What is an Antenna Current Balun / Choke Balun

Antenna current baluns or choke baluns provide a useful method of providing a balanced to unbalanced transformation for an antenna by placing a series impedance on the feed line.

RF Antenna Baluns & Ununs Includes:
Antenna Balun basics     Current balun     Unun basics    

Current baluns are often also referred to as choke baluns and they different to the voltage baluns in that the current balun places a large series impedance on the outside of the unbalanced feeder (coaxial feeder).

This prevents the radio frequency currents from travelling along the outside of the feeder and giving rise to the unwanted effects this can cause.

Current baluns can be easier and more convenient to implement in many situations and accordingly they are used on many radio antenna systems.

Choke of current balun basics

One of the easiest methods of implementing a current balun is to use a coil of the coaxial feeder. The feeder can be coiled , bearing in mind its minimum bend radius, with a coil diameter of possibly 18 to 30 cm.

Often coil of around ten turns will provide a useful form of current balun for the HF bands.

There is a major drawback in terms of the performance of these simple coiled / choke baluns. They not only introduce inductance as a result of the coild coax, but there is also capacitance and as a result these baluns become resonant and accordingly there performance will only be optimum over a small bandwidth..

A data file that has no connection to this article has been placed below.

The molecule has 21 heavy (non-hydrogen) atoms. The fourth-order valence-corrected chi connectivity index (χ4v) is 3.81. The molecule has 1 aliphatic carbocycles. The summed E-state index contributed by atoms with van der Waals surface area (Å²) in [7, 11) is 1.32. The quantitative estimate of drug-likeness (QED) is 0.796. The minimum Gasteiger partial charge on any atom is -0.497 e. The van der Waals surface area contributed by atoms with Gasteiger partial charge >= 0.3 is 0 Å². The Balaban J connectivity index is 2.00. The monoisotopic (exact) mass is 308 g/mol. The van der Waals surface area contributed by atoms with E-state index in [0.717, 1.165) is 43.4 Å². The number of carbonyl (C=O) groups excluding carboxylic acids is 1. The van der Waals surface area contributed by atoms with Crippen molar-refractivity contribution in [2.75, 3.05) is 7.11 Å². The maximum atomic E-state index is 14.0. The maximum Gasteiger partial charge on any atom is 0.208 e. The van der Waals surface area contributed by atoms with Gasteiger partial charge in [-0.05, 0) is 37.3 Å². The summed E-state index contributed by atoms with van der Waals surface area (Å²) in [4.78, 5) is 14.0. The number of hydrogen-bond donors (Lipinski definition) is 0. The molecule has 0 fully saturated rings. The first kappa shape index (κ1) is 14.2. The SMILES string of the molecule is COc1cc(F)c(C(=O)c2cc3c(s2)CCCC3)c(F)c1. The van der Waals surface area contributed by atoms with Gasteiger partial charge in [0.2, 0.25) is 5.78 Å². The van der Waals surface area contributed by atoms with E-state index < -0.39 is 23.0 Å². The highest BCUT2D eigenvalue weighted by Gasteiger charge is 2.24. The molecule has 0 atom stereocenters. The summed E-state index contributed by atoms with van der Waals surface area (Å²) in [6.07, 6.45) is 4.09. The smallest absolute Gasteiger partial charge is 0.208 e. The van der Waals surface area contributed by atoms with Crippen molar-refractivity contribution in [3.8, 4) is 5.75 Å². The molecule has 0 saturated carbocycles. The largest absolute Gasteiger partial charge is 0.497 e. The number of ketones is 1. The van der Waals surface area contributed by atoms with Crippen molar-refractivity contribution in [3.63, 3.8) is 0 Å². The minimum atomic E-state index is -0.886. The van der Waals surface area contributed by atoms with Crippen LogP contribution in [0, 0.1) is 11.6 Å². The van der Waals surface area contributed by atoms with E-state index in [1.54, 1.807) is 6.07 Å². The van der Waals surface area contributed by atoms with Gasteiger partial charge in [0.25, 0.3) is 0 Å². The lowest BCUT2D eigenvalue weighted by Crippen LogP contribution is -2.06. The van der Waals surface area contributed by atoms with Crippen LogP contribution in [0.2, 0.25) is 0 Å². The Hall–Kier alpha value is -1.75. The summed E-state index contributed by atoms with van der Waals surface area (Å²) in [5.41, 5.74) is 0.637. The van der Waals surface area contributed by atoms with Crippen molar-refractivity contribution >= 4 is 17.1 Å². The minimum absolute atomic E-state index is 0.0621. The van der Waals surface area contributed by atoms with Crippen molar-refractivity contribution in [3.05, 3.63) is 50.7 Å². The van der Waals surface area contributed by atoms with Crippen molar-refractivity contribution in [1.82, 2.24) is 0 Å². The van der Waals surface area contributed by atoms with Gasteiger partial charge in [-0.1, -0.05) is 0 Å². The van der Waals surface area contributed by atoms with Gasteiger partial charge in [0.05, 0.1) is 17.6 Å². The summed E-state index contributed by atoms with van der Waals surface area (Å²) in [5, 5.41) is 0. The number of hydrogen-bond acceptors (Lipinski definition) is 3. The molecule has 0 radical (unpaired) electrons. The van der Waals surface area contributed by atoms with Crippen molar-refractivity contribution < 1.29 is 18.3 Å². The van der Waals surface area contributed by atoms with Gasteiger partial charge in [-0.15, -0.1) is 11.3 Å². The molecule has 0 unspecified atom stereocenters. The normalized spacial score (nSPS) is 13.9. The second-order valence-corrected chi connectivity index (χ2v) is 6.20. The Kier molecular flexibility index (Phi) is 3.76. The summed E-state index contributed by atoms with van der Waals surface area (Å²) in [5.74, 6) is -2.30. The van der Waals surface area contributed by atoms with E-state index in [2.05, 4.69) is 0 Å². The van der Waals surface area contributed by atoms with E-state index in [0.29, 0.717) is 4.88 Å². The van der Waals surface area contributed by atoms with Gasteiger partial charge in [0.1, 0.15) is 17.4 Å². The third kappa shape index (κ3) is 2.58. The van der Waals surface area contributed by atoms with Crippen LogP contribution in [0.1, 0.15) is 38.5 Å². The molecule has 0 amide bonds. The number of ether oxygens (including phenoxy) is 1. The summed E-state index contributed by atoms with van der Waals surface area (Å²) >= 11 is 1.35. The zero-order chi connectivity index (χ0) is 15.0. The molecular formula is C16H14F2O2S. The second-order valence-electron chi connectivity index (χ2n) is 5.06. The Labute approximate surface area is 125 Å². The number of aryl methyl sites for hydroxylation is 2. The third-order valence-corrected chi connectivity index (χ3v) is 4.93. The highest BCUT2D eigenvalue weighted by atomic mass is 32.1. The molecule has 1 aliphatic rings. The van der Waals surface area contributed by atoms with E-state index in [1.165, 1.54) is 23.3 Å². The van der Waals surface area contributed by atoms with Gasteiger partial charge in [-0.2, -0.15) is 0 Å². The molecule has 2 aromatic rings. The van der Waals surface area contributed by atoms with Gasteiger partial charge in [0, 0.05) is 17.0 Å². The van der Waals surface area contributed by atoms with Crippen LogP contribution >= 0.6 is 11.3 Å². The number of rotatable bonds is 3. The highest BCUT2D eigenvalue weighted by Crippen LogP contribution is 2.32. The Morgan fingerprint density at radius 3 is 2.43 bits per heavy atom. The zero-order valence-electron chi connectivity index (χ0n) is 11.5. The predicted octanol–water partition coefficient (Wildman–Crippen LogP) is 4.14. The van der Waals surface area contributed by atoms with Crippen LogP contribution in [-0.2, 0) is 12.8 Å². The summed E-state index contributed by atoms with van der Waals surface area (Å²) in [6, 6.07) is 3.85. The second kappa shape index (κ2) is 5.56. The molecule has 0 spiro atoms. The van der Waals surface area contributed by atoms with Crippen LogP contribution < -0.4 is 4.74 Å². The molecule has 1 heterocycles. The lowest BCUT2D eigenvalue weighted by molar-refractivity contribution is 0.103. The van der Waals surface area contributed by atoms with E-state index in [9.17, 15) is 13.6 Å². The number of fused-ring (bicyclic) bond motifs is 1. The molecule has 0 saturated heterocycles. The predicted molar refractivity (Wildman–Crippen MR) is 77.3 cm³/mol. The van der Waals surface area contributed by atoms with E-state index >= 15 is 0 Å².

Ferrite based current baluns

In order to increase the inductance within the balun without there being too many turns, the coaxial cable is often wound on a ferrite toroid.

Typical HF ham radio current antenna balun
Typical HF ham radio antenna current balun

Winding the coaxial feeder on the ferrite toroid enables the inductance to be increased many folder (dependent upon the type of ferrite) without increasing the capacitance.

A typical example of an HF choke balun might be constructed from a length of coaxial cable which has been wound to give ten or twelve turns on a suitable ferrite core.

It is necessary to ensure that the coax is not wound too tightly on the ferrite toroid so that its damaged, however it will normally be wound more tightly that the bend radius specified in the specification for the coax cable recommends.

The toroid core will also need to be chosen so that it can handle the power. Even a 50 to 100 watt transmitter will need to use a toroid that can handle the required power level without overheating, etc.

The issue with overheating can be that the permeability of the ferrite might collapse and this would cause the balun to fail.

Current baluns are one of the easier types of balun to build and implement as they just consist of the coaxial feeder which is ideally wound on a ferrite toroidal core. Although many baluns are the voltage type that consist of a transformer, the current or choke balun finds many uses.

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